How ransomware attacks are making the most of the COVID-19 crisis [Q&A]

Ransomware

Ransomware is a business that's thriving in the current climate, but what's behind this and what wider problems do attacks create for businesses?

We had a socially-distanced chat with Chris Morales, head of security analytics at network detection and response specialist Vectra to find out more.

BN: How has ransomware changed in recent years?

CM: When WannaCry happened, ransomware was highly automated. That means that somebody would find some type of exploit and then use a software package to go out there and exploit all these networks that were exposed to a vulnerability. In that case it was this server messaging vulnerability blue key from the NSA, they just put that together went out there, to encrypt things and tell people to pay for it. It was super opportunistic they just put it on the internet, it went on and in fact it still happens today, every now and then you see an attack. They didn't actually make a lot of money from it though.

In recent times ransomware has become more targeted. In trying to understand how it was so successful in 2019 and how do attackers quickly take over a network so no one knew about it, what we've learned is that these hacks were there for weeks if not months and ransomware was only deployed when the attacker was done with anything else they wanted. Or in some cases it was resold to somebody else as an already a compromised network.

BN: How are networks being accessed?

CM: Attackers are using things like Remote Desktop protocol exposed to the internet or using remote services, or compromising a machine and getting getting privileged accounts that they have access to and can run there. And what's happened is that attackers have stuck on these machines for a long time, kind of hanging out. As soon as things like this pandemic happen, they look at their stock, it's funny because this is very much a ROI thing. I know security people who are actually having to do Remote Desktop IT work right now and are overworked, they're not even able to focus on security as much as they weren't able to before, that creates a creates an opportunity while everybody's busy.

What's scary is the access you need to encrypt a network file is the exact same access you need to copy all the data and move it somewhere else. Because they've already been there for a long time they have been stealing the data over that time as well. So that when the ransom gets deployed, all the data has already been stolen.

BN: What methods are being used to deliver initial attacks?

CM: Social engineering is a major factor but we're also seeing some old methods resurfacing. There's been a huge increase in the use of infected Word docs all over again using macros, or phishing emails exploiting COVID-19.

Also what we found is that businesses weren't fully ready for this shift. They didn't have the VPN that can support whole workloads. We've got whole groups of people that never worked at home before. Administrators have started turning on services on their servers so they can manage remotely and opening themselves up to attacks. There's a scanner called Shodan that looks at internet connected systems shows open ports like Remote Desktop or SMB and tells you how many are vulnerable to Eternal Blue, Heartbleed and so on. Businesses can use this to check their systems but of course it's useful for attackers too.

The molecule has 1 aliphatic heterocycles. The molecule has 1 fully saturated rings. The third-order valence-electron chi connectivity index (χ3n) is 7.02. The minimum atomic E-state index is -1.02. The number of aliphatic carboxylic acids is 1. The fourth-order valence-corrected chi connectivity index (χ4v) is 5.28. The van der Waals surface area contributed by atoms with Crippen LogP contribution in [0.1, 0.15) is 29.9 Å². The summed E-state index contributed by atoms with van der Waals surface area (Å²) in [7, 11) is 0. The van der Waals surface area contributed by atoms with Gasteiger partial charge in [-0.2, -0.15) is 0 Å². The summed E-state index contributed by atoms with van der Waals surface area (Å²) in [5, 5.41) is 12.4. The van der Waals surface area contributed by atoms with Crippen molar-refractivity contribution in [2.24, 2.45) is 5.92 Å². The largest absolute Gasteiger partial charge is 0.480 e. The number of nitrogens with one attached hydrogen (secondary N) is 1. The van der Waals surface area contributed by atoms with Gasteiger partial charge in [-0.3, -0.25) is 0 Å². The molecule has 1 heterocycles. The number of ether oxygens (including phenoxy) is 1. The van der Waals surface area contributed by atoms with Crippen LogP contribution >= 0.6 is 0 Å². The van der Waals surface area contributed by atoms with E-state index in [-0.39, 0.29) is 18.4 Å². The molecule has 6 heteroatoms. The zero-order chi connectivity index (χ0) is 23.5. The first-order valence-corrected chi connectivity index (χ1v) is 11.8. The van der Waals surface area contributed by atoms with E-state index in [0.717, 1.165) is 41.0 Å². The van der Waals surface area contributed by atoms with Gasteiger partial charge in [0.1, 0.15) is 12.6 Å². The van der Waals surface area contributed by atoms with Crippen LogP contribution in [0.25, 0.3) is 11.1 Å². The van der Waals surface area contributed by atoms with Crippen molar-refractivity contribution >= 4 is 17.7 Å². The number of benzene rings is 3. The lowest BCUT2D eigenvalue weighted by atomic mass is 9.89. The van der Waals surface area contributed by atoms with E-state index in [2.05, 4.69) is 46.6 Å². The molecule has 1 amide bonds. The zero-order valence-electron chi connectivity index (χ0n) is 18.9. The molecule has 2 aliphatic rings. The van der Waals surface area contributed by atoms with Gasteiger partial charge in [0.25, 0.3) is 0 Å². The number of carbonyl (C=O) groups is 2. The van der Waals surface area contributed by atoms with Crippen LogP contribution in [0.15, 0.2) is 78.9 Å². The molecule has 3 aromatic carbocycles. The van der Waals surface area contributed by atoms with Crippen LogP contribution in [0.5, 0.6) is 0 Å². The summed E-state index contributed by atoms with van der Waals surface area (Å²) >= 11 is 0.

BN: Why has the COVID-19 crisis boosted attacks?

CM: It's been quite an opportunity to exploit already compromised networks that the criminal gangs are already inside. Now's a great time to encrypt the data, because the belief is that the panic will be greater and there's a higher likelihood the victim will pay. In the last few months ransomware has become the top method of attack.

It's funny how you hear about people talking about VPN and how it secures you, when VPN isn’t actually secure at all, it's confidential. You've encrypted the communication between point A and point B but what attackers do now is they're starting to compromise home networks which are much weaker than work networks, home routers Wi-Fi things like that.

And once they're on those networks, they're just pivoting into people's laptops over the VPN. If people don't have work laptops they may be using their own systems which are less well protected. Attackers are using those home systems to get into network file shares, which isn't any different than they were doing, even when they're on site, because these are the high value targets.

BN: Do attacks create bigger issues for the businesses that are targeted?

CM: New legislation like GDPR means when it's personal information that's involved and things start to get put out there, you now as a company not only have to respond to having the business breached, but you have to now try to deal with all the policy and legal problems around a data breach.

BN: Presumably attacks are effective because people pay up?

CM: The last thing people want to do have their data leaked on the internet. What they're paying the ransom for now is not have data put on the Net it's not just about disrupting systems, so in general it's been working, yes.

The FBI always recommended not paying the ransom, but they've softened their message now, because things got complicated. They've started to acknowledge that there are scenarios where you probably should pay the ransom -- as much as you don't want to. The thought process is that every time you pay a ransom you're simply perpetuating and making it worse for the next guy, which I believe is true as well. It's like funding the organization and rewarding them for their behavior and yet, more and more people join in, I do believe it's a downward spiral, nobody wants to be a victim.

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